Jam jar bouquets

A bouquet of white clover.  Not terribly long-lived as a cut flower, but free and lightly fragrant.

Cut flowers on the table make even the rudest meal feel like a special occasion. (Mac and cheese out of a box suddenly seems more whimsical than dire when you’re face-to-face with cheerful sweet peas.) Proper floral arrangements, from a florist, are shockingly expensive these days; and the flowers in the cooler case at the grocery store, in their cellophane cones, are not priced for everyday use, either. What grows in your yard and along the side of the road, however, is free.

A bouquet of mallow and black medic, both of which grow as weeds on the edges of our property.
Jam usually comes in pint and half pint jars, so flowers should be sized appropriately. This is a rustic tradition so I prefer to use species that are native (or naturalized to) roadsides, hedgerows, and granny-style gardens (in other words: weeds). But there’s no reason that you can’t use intentionally grown flowers from your own beds. You can mix and match if you come up short but jam jars usually display a stout handful of a single variety. Ideal flowers for this purpose include:
alliums (ornamental varieties)
amaranth
anemone
asters
astrantia
bachelor’s buttons
bleeding heart
calendula
chives
chrysanthemum
clover (white and red)
columbine
coneflower (echinacea)
coreopsis
cosmos
daisies
dianthus
echinops
eryngium
hellebores
lady’s mantle
lavender
lily of the valley
marigolds
monarda (bee balm)
nicotiana
pansies & violas
penstemon
ranunculus
roses (small-flowered varieties)
rudbeckia
salvia
scabiosa
snapdragons
statice
sweet peas
verbena
yarrow
zinnias
Just about anything that grows from a bulb (crocuses, crocosmia, daffodils, grape muscari, irises, tulips, snowdrops . . .)
Larger flowers, with which you can make a single-blossom “bouquets”:
bells of Ireland
dahlia
decorative kale
delphinium
hydrangea
large rose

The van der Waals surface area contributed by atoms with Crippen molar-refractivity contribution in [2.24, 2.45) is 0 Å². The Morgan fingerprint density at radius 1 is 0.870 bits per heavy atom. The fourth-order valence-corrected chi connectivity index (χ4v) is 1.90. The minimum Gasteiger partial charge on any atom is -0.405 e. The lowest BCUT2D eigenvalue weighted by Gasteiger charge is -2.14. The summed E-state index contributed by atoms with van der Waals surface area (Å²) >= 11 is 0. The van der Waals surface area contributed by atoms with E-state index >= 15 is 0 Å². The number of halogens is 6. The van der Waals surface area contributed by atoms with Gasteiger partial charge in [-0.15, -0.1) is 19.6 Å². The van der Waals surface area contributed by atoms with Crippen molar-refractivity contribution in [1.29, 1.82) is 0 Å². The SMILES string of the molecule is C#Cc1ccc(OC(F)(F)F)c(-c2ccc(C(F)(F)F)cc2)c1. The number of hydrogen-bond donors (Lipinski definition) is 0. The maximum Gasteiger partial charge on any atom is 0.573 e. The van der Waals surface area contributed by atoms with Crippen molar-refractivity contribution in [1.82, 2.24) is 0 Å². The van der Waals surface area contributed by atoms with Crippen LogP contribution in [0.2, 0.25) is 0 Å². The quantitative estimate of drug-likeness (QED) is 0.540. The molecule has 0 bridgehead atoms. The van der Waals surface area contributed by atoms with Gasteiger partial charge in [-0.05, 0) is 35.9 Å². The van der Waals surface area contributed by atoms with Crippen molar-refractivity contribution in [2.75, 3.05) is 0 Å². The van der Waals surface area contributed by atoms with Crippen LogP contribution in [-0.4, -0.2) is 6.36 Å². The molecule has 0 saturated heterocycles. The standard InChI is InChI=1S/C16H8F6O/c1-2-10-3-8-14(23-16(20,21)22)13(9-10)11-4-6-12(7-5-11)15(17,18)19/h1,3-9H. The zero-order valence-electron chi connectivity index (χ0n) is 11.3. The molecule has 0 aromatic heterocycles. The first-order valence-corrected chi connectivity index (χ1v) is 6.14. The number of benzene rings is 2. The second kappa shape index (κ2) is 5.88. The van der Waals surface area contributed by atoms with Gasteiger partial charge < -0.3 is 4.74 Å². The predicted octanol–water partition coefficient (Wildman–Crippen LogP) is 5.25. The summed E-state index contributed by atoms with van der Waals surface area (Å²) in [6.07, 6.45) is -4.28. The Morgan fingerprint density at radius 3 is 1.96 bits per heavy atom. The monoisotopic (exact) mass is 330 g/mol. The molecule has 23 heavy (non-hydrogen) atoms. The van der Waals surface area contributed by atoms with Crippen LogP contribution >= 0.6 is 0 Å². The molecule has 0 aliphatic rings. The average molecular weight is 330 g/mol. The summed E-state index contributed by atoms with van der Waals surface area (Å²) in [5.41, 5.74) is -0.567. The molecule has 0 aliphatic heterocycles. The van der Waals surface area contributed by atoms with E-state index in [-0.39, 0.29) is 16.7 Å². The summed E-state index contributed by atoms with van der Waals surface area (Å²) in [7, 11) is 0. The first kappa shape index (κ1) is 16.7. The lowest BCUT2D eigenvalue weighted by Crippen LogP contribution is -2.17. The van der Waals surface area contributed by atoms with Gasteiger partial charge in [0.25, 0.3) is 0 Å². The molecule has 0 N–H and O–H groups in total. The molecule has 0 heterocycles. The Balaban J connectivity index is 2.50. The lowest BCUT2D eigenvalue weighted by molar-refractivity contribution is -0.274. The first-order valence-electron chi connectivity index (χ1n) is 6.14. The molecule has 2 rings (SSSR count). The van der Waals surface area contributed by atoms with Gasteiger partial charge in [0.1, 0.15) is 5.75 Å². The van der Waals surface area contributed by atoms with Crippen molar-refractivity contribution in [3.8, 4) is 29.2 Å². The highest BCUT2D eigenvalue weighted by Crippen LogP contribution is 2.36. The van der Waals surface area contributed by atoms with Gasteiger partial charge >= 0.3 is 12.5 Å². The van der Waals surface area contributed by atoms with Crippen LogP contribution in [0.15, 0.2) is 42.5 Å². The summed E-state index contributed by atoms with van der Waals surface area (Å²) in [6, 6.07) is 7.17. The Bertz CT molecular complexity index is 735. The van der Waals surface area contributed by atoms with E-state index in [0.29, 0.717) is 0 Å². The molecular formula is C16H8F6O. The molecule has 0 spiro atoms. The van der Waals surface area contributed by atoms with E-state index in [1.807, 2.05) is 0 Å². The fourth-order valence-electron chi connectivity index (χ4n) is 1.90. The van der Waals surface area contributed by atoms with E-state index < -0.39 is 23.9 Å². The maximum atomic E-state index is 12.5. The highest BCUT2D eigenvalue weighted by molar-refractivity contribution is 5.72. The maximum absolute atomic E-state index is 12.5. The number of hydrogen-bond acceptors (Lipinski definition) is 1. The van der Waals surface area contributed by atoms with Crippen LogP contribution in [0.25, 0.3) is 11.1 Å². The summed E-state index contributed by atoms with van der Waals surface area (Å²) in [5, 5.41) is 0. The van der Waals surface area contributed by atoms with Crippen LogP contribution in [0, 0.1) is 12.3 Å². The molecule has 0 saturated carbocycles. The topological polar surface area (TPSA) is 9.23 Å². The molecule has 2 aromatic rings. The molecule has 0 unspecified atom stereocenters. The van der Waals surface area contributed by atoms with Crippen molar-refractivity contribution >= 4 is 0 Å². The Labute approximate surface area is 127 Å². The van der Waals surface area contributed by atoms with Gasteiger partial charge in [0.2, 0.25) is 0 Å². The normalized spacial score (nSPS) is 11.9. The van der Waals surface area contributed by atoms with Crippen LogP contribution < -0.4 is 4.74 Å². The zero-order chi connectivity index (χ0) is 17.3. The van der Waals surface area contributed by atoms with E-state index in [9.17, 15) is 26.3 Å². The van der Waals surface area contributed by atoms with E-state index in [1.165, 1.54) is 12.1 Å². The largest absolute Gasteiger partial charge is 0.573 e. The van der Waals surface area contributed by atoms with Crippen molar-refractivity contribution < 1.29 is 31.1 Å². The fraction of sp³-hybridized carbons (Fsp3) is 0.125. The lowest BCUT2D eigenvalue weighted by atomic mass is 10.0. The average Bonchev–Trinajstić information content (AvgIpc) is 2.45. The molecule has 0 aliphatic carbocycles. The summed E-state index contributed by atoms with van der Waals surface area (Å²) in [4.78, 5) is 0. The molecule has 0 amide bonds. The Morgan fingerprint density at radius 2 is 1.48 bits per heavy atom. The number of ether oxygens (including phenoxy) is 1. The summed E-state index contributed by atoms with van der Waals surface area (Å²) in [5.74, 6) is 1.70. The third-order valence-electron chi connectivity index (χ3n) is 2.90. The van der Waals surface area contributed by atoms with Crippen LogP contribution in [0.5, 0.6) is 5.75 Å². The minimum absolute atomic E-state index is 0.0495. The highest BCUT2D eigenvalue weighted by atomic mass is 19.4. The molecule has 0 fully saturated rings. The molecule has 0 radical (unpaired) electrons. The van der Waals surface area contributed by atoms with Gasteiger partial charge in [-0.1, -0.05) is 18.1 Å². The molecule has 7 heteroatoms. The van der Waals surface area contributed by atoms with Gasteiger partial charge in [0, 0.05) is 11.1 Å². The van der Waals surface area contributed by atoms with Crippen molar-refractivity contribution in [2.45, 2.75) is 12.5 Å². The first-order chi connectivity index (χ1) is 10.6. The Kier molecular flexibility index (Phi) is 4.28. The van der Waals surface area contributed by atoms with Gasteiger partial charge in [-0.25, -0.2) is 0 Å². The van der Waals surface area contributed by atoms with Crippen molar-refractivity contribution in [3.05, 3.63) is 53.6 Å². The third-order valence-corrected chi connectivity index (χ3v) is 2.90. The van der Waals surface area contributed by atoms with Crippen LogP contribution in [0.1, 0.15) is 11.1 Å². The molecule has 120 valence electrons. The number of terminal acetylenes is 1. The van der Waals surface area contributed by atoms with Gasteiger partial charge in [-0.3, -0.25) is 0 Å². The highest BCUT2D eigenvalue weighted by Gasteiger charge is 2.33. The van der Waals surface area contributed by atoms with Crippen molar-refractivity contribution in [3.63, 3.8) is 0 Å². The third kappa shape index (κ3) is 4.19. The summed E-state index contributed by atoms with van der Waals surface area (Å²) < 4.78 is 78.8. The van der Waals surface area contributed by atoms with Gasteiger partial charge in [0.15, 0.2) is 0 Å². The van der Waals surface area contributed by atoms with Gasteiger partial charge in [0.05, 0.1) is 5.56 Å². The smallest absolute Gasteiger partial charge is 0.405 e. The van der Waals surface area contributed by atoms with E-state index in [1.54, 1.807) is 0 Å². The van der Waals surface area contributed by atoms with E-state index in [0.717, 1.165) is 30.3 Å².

larkspur
lilac
oriental poppies
peony
Queen Anne’s lace
sunflowers
Berries:
beautyberry
holly berries
rose hips
snowberries
st. john’s wort (we had these in our wedding)
Foliage:
almost any kind of fern
hosta
ivy
salal
Be sure to experiment! I have made a number of successful, attractive arrangements out of flowers I snipped off of plants I had pulled and tossed in the compost. Weeds are free so if the arrangement wilts after half an hour there’s no harm done.
Now that I think I have the logistics of vegetable gardening mostly figured out I am spending a little more time on my ornamental garden. With the help of a handy Martha Stewart book I snagged at the thrift store (The Best of Martha Stewart Living: Arranging Flowers) I’m working on a plan that will allow me to have cut flowers year round from plants I can grow very cheaply from seed. When (read: if) I finish it I will share it here.
– Amanda
Advertisements

Leave a Reply

Fill in your details below or click an icon to log in:

WordPress.com Logo

You are commenting using your WordPress.com account. Log Out / Change )

Twitter picture

You are commenting using your Twitter account. Log Out / Change )

Facebook photo

You are commenting using your Facebook account. Log Out / Change )

Google+ photo

You are commenting using your Google+ account. Log Out / Change )

Connecting to %s